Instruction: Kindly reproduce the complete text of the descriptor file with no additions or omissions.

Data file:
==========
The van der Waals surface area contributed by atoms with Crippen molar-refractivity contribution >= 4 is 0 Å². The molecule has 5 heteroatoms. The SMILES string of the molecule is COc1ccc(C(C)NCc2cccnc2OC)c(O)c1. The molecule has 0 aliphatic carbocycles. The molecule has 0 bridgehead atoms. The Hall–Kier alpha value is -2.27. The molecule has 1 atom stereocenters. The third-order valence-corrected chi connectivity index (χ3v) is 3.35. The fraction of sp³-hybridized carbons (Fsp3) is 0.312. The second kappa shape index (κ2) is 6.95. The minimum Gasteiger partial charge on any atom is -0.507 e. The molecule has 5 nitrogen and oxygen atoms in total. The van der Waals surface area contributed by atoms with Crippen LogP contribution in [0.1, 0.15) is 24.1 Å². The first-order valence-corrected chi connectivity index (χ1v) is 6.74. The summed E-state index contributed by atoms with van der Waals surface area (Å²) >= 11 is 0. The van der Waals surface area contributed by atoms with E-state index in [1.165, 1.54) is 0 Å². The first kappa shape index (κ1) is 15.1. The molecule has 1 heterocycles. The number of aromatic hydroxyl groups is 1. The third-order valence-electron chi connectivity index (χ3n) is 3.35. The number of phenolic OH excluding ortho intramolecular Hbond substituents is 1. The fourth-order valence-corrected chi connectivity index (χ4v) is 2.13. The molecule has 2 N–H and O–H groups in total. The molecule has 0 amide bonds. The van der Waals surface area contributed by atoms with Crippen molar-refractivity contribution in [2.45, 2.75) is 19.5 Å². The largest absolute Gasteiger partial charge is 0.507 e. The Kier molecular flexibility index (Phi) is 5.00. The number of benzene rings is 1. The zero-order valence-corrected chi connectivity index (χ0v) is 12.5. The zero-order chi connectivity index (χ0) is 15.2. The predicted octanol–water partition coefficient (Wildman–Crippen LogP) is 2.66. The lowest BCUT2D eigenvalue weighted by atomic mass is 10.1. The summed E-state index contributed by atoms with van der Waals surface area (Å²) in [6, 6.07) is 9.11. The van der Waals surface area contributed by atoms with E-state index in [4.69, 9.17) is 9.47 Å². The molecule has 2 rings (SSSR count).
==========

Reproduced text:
The van der Waals surface area contributed by atoms with Crippen molar-refractivity contribution >= 4 is 0 Å². The molecule has 5 heteroatoms. The SMILES string of the molecule is COc1ccc(C(C)NCc2cccnc2OC)c(O)c1. The molecule has 0 aliphatic carbocycles. The molecule has 0 bridgehead atoms. The Hall–Kier alpha value is -2.27. The molecule has 1 atom stereocenters. The third-order valence-corrected chi connectivity index (χ3v) is 3.35. The fraction of sp³-hybridized carbons (Fsp3) is 0.312. The second kappa shape index (κ2) is 6.95. The minimum Gasteiger partial charge on any atom is -0.507 e. The molecule has 5 nitrogen and oxygen atoms in total. The van der Waals surface area contributed by atoms with Crippen LogP contribution in [0.1, 0.15) is 24.1 Å². The first-order valence-corrected chi connectivity index (χ1v) is 6.74. The summed E-state index contributed by atoms with van der Waals surface area (Å²) >= 11 is 0. The van der Waals surface area contributed by atoms with E-state index in [1.165, 1.54) is 0 Å². The first kappa shape index (κ1) is 15.1. The molecule has 1 heterocycles. The number of aromatic hydroxyl groups is 1. The third-order valence-electron chi connectivity index (χ3n) is 3.35. The number of phenolic OH excluding ortho intramolecular Hbond substituents is 1. The fourth-order valence-corrected chi connectivity index (χ4v) is 2.13. The molecule has 2 N–H and O–H groups in total. The molecule has 0 amide bonds. The van der Waals surface area contributed by atoms with Crippen molar-refractivity contribution in [2.45, 2.75) is 19.5 Å². The largest absolute Gasteiger partial charge is 0.507 e. The Kier molecular flexibility index (Phi) is 5.00. The number of benzene rings is 1. The zero-order valence-corrected chi connectivity index (χ0v) is 12.5. The zero-order chi connectivity index (χ0) is 15.2. The predicted octanol–water partition coefficient (Wildman–Crippen LogP) is 2.66. The lowest BCUT2D eigenvalue weighted by atomic mass is 10.1. The summed E-state index contributed by atoms with van der Waals surface area (Å²) in [6, 6.07) is 9.11. The van der Waals surface area contributed by atoms with E-state index in [4.69, 9.17) is 9.47 Å². The molecule has 2 rings (SSSR count).